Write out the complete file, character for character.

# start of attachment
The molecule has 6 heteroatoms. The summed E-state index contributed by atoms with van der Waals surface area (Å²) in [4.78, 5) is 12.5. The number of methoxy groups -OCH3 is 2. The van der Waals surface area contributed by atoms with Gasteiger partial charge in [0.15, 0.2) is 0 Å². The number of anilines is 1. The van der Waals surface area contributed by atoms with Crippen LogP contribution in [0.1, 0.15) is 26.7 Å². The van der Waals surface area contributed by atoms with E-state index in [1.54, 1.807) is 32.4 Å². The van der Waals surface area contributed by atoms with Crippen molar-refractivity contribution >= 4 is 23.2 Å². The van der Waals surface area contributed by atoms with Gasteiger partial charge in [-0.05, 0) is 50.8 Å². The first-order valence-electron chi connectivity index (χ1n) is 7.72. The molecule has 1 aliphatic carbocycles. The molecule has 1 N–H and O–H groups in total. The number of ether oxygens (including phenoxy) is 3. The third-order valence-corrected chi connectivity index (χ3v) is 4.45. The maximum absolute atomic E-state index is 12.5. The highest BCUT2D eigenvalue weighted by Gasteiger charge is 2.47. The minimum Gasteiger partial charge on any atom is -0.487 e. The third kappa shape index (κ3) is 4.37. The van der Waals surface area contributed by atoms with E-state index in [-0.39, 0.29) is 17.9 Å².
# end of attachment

The molecule has 6 heteroatoms. The summed E-state index contributed by atoms with van der Waals surface area (Å²) in [4.78, 5) is 12.5. The number of methoxy groups -OCH3 is 2. The van der Waals surface area contributed by atoms with Gasteiger partial charge in [0.15, 0.2) is 0 Å². The number of anilines is 1. The van der Waals surface area contributed by atoms with Crippen LogP contribution in [0.1, 0.15) is 26.7 Å². The van der Waals surface area contributed by atoms with E-state index in [1.54, 1.807) is 32.4 Å². The van der Waals surface area contributed by atoms with Crippen molar-refractivity contribution >= 4 is 23.2 Å². The van der Waals surface area contributed by atoms with Gasteiger partial charge in [-0.05, 0) is 50.8 Å². The first-order valence-electron chi connectivity index (χ1n) is 7.72. The molecule has 1 aliphatic carbocycles. The molecule has 1 N–H and O–H groups in total. The number of ether oxygens (including phenoxy) is 3. The third-order valence-corrected chi connectivity index (χ3v) is 4.45. The maximum absolute atomic E-state index is 12.5. The highest BCUT2D eigenvalue weighted by Gasteiger charge is 2.47. The minimum Gasteiger partial charge on any atom is -0.487 e. The third kappa shape index (κ3) is 4.37. The van der Waals surface area contributed by atoms with E-state index in [-0.39, 0.29) is 17.9 Å².